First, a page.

Award-winning actor Miriam Margolyes cast magic and laughter at Croydon University Hospital this week as she opened a therapeutic garden and a transformed stroke unit.
The star of Harry Potter spent time chatting to patients and staff before declaring the unit – which provides expert care and recovery from potentially life-threatening strokes – officially open.
“This is actually very personal for me because my mother had a stroke,” Margolyes said.
“I know it first-hand that a stroke is not what it sounds like. It sounds like a caress but it is actually being cut down, it is being felled, it is being practically destroyed – but what the team does here is put people back together again and give them a chance to be themselves once more.
“The tenderness that the staff in Croydon show towards their patients and the joy they have in restoring health to people gladdens my heart.
“This is why I was thrilled to open this wonderful new stroke facility at Croydon University Hospital and why I am so immensely proud of our NHS.”
Described as at the very “forefront of stroke therapy”, the new unit includes 26 beds, a gym, therapy room and an outpatient clinic to enable doctors, nurses and therapists to provide holistic care and recovery support for stroke survivors in one place.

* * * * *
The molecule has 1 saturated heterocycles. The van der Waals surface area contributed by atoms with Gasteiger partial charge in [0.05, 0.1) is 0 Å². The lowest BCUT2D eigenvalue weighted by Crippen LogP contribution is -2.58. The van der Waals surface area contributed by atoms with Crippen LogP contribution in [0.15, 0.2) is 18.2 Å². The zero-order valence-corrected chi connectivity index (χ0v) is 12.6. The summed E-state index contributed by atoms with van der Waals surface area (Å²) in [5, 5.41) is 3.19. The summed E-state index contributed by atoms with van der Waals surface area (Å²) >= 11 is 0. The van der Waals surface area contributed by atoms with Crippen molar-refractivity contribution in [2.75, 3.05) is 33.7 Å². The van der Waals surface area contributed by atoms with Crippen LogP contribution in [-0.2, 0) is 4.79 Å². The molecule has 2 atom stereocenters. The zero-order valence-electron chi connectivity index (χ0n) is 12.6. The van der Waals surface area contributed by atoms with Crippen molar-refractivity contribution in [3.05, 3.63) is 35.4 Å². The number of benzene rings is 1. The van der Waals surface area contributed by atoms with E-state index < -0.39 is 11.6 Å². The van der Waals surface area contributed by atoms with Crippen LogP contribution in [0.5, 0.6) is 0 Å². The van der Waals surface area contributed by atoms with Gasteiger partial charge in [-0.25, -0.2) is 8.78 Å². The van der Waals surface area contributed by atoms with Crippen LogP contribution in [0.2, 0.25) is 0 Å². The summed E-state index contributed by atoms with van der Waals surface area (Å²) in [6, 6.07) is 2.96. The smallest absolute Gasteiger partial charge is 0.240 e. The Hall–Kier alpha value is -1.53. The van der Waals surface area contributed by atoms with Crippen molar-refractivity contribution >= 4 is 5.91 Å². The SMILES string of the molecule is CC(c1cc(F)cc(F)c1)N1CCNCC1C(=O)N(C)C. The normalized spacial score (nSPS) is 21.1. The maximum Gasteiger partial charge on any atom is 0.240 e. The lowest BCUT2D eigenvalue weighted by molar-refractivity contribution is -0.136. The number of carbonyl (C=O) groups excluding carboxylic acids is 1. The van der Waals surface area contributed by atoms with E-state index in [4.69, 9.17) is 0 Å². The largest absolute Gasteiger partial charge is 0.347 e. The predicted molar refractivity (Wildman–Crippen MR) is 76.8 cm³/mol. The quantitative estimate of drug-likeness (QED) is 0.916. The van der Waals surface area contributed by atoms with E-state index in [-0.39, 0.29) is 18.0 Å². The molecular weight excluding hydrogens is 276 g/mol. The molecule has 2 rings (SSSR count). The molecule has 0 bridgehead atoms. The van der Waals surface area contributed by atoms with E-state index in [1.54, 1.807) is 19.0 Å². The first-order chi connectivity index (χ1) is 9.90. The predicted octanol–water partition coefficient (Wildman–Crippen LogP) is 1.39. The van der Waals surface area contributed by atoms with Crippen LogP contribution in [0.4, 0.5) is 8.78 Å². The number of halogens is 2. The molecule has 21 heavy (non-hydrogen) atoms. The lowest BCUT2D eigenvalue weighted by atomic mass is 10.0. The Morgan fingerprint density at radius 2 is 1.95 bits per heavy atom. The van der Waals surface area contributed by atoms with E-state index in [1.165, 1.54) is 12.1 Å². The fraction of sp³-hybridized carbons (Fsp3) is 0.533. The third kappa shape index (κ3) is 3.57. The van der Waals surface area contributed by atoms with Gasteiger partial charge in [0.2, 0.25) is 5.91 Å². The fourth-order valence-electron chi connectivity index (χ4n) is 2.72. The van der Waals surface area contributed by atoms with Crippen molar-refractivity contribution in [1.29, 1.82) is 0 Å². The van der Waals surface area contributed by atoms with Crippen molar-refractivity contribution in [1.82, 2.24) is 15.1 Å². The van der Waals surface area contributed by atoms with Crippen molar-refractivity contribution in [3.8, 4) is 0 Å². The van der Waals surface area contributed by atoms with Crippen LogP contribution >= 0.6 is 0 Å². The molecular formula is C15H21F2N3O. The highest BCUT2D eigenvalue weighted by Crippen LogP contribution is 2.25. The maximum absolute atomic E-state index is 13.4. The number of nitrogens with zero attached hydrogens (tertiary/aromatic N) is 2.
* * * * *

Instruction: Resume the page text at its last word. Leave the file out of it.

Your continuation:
Every room is designed to be accessible even to the most severely impaired, with wheelchair-friendly shower facilities and ceiling track hoists which allow for greater dignity and ease of movement for patients. A spacious roof-top garden doubles as an outdoor therapy space to aid patients in their recovery and treatment.
Dr Enas Lawrence, the lead stroke consultant at Croydon Health Services NHS Trust, said, “Croydon is one of the hardest-hit areas in England for stroke and Transient Ischaemic Attacks, which can often signal that a bigger and potentially more devastating stroke is on the way… Much like Harry Potter, our old TIA clinic existed in a broom cupboard. Now, we have the spacious facility that our patients and staff deserve.
“Designed by our clinicians in discussion with our patients, every aspect – inside and out – has been built to help people get better and get back to their lives. From the bright and airy gym that helps patients regain their strength and independence, to the private roof-top garden where patients and their families can escape the grind of being in hospital to help their recovery bloom.
“It really is rather swish, giving our stroke unit a penthouse vibe to the Thornton Heath skyline.”
The state-of-the-art unit is the latest development in the £15million modernisation services at Croydon University Hospital that will see the size of the borough’s only Critical Care Unit increase by half, with the latest equipment and facilities to ensure patients can receive the highest standards of life-dependent care in their local hospital. The Critical Care Unit is expected to open in autumn next year.
Stroke inflicts someone in England every five minutes and can affect anyone of any age.
High levels of deprivation and the prevalence of conditions like diabetes makes Croydon one of the hardest-hit areas in country, with around 30,000 people living in the borough with heart and circulatory diseases.
For advice on the signs and symptoms and what to do in the event of a stroke, visit www.nhs.uk
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